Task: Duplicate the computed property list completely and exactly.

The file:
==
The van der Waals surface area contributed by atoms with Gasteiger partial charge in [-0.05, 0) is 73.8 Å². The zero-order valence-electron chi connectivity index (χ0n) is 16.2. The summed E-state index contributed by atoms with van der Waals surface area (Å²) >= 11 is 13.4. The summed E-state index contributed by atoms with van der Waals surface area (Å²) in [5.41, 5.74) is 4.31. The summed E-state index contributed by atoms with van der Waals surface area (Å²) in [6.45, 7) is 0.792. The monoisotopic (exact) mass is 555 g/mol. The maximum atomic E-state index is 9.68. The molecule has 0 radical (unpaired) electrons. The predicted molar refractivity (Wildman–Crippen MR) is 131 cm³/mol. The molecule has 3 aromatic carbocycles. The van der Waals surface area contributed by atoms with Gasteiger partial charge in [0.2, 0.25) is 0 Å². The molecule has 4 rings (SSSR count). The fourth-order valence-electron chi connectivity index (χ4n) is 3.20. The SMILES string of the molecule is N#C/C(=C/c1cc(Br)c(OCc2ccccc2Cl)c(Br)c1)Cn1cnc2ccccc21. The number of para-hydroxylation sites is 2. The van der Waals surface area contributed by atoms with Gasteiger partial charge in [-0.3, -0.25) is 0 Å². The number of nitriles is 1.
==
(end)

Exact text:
The van der Waals surface area contributed by atoms with Gasteiger partial charge in [-0.05, 0) is 73.8 Å². The zero-order valence-electron chi connectivity index (χ0n) is 16.2. The summed E-state index contributed by atoms with van der Waals surface area (Å²) >= 11 is 13.4. The summed E-state index contributed by atoms with van der Waals surface area (Å²) in [5.41, 5.74) is 4.31. The summed E-state index contributed by atoms with van der Waals surface area (Å²) in [6.45, 7) is 0.792. The monoisotopic (exact) mass is 555 g/mol. The maximum atomic E-state index is 9.68. The molecule has 0 radical (unpaired) electrons. The predicted molar refractivity (Wildman–Crippen MR) is 131 cm³/mol. The molecule has 3 aromatic carbocycles. The van der Waals surface area contributed by atoms with Gasteiger partial charge in [0.2, 0.25) is 0 Å². The molecule has 4 rings (SSSR count). The fourth-order valence-electron chi connectivity index (χ4n) is 3.20. The SMILES string of the molecule is N#C/C(=C/c1cc(Br)c(OCc2ccccc2Cl)c(Br)c1)Cn1cnc2ccccc21. The number of para-hydroxylation sites is 2. The van der Waals surface area contributed by atoms with Gasteiger partial charge in [-0.3, -0.25) is 0 Å². The number of nitriles is 1.